I want to say that anyone can put a plant into a hole and garden, but actually understanding the why of what is done and providing it with the requirements best for each growing thing, plant, vegetable, herb, tree, or shrub, requires reading, practice, and application. Asking questions on gardening sites is normally not something I do because it's easier to read reliable sources that have been doing this for a long time. I'm curious and love to learn and enjoy reading books and other gardening blogs the good and the bad as every gardener's blog is their expression of themselves and what they enjoy and choose to share. For me it's journaling and something my daughter can look back on when I'm no longer here. Maybe it'll grow on her as she does not like to garden.
I'm still reading about soil because truly I didn't know that soil is built over many years, since there's been a earth from the breakdown of organic matter, leaves, roots, anything that was once living, part rock, and maybe something else I can't remember that I've read but don't have the source in front of me. Growing from the soil is not a new concept. These past years, I've been planting seeds, killing more house plants than lived, but not really focusing on the basics of what I need to apply to get those tasty vegetables and strawberries I know I can grow.
There's a wealth of information written on how to garden even very good reference books and sites. Some very technical some not so much. It's the individual's comfort level that probably determines what learning sources work for the person. Someone who would have been a great resource but no longer with me is my father as he grew up on a farm where they raised their vegetables, made cane syrup in their mill, and raised animals. Of the many conversations we had over 51 years why didn't I think to talk to him about his experiences on my grandparents farm? He loved how my mother, sister, and I loved gardening.
I've posted a lot about my backyard and how the dappled shade and tree roots prevent me from planting in the flower bed along my fence. My second problem is not liking to come out and water in the heat during the summer. Never did I imagine that the soil might be part of the problem with the garden bed. Since organic matter added to your soil can hold many times it's weight in water, a garden bed need not dry out maybe except in extreme drought.
Different sources say leaf mold improves the structure and moisture holding ability of the soil and provides a good environment for microorganisms. According to an article I read in Rodale's Organic Life magazine, leaf mold holds 500 times it's weight in water. Applied around perennials, annuals, and vegetables in the garden it helps maintain the moisture. Avoid the crown of plants because this may cause rot. Let's see if it helps me this summer in the yard.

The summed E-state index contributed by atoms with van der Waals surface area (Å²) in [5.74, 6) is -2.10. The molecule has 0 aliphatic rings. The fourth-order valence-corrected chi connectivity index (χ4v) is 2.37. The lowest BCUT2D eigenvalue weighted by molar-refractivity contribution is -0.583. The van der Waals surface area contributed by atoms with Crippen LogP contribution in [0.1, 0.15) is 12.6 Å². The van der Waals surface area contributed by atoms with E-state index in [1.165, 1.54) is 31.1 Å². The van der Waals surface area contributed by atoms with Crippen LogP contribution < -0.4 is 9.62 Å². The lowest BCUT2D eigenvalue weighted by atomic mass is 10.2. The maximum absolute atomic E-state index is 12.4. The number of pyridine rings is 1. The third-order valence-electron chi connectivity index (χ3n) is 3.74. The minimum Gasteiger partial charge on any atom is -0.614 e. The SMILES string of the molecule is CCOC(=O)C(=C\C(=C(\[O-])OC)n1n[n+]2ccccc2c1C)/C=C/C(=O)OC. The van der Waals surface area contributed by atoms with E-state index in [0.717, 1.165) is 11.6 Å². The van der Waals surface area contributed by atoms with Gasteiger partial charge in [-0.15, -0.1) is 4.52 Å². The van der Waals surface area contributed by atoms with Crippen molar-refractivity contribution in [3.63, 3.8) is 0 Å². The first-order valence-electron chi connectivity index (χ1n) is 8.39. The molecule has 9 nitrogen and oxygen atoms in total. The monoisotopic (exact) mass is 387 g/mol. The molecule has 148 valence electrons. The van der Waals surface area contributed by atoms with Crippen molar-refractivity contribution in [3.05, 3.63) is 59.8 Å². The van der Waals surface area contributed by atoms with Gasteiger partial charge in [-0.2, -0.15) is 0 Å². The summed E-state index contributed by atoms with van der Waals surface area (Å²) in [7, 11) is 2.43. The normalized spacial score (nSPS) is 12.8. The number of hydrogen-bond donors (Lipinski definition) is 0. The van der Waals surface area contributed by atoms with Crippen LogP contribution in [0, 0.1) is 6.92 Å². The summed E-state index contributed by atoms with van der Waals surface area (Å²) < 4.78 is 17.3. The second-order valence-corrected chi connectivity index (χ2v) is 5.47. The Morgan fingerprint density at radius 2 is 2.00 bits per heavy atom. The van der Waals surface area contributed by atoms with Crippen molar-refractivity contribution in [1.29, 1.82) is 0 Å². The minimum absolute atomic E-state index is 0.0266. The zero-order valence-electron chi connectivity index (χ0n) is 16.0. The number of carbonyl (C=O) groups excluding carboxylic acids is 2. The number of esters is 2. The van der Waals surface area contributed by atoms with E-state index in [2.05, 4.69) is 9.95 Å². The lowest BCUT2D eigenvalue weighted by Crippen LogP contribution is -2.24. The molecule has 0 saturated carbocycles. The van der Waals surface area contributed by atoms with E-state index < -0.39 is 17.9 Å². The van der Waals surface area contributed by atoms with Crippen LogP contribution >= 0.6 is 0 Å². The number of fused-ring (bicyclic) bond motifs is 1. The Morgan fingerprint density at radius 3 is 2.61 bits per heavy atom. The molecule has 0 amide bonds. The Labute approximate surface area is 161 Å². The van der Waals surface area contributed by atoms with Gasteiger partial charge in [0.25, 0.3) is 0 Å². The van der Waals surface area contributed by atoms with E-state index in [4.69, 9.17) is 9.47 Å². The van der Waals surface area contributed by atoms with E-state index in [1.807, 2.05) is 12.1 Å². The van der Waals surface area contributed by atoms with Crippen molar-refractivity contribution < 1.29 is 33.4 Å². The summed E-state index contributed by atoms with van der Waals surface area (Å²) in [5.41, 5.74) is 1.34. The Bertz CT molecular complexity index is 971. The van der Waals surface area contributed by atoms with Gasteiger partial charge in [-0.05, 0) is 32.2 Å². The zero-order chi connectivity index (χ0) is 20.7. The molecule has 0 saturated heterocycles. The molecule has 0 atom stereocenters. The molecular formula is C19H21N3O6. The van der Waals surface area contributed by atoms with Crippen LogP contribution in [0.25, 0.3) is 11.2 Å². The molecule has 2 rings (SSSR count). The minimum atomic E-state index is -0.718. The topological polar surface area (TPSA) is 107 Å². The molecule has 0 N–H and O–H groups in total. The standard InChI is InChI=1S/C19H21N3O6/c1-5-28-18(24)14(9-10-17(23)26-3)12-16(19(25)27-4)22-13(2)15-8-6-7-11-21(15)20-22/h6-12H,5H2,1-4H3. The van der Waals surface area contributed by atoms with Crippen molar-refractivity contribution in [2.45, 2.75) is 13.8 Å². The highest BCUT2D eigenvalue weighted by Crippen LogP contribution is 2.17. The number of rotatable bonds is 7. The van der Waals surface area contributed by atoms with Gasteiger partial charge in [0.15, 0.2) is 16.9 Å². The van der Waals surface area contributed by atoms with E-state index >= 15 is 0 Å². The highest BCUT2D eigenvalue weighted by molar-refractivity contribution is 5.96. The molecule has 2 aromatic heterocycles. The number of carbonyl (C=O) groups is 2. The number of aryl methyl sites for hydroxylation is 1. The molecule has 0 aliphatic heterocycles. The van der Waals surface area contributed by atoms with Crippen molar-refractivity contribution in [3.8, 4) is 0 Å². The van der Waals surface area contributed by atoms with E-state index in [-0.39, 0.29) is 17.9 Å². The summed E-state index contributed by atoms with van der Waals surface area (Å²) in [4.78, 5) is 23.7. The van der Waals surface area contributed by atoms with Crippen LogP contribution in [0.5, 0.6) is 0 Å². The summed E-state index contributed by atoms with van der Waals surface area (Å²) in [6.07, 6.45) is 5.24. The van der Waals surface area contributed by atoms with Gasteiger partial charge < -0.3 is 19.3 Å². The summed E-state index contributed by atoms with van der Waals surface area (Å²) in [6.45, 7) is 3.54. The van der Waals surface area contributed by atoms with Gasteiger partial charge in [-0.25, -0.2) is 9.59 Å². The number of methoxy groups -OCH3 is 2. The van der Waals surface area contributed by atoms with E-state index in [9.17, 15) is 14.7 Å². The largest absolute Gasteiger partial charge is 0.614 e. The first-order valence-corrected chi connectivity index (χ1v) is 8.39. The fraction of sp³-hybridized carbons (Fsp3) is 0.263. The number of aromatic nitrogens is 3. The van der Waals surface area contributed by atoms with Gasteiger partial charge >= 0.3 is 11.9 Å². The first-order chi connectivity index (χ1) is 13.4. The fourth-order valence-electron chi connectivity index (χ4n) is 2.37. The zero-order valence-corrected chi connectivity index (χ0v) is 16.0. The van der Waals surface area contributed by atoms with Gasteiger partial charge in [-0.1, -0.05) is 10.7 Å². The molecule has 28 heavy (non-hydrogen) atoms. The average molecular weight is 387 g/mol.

Different seed companies have helpful information on gardening and scholarly sources of information. I've been reading about cover crops and how they help the soil. A good book with helpful information can be down loaded from Johnny's Seed web site entitled Managing cover Crops Profitably. Purchasing the book is over $18.00's but it can be down loaded for free and has good information. What crops do I have to cover? Even with my small yard and flower beds they can benefit my soil and improve it.
This fall when I planted bulbs, to my amazement, it wasn't as hard to dig in the soil. What happened? The soil was looser. I haven't even added leaf mold but some leaves do get incorporated into the soil and stay on top although not many. I also added some compost during the season. Not my own of course. There must be something to what I'm reading. Let the learning continue.
I was like a small child when I peeked at my tomato seedlings and saw their true leaves. I actually grew those seedlings and hopefully will never have to buy nursery starts again. There are so many varieties of tomatoes to choose from but many won't be found in nurseries but by shopping in catalogues, by phone, or online. I have too many seedlings but it's early. I need to figure out now tonight what's the best fertilizer to apply because they have their first set of true leaves and my lettuce it looking a little yellow. Didn't want to apply Miracle Grow but I can't let my seedling start acting up either. My seaweed emulsion is not an option in the house and osmocote is slow release and not the best thing when seedlings need nutrients now. Okay, I know they need to develop healthy roots and leaves so which ever one that has nitrogen will do. Miracle grow does have all 3 nitrogen, phosphorus, and potassium.
|Tomatoes 2 types, yellow and cherry.|
|Kale getting a set of true leaves.|
|Lettuce. I'm going to put them in individual pots.|
|Red coleus getting it's second set of leaves.|
|Ivy leaf geraniums 7 left. Replacement seeds arrived yesterday for the geraniums seeds that didn't do well. I'm tired of the geraniums already. The next sowing would be the 3rd.|
|This is what happens when you by pots instead of using dollar store cups. I have bags of things to wash.|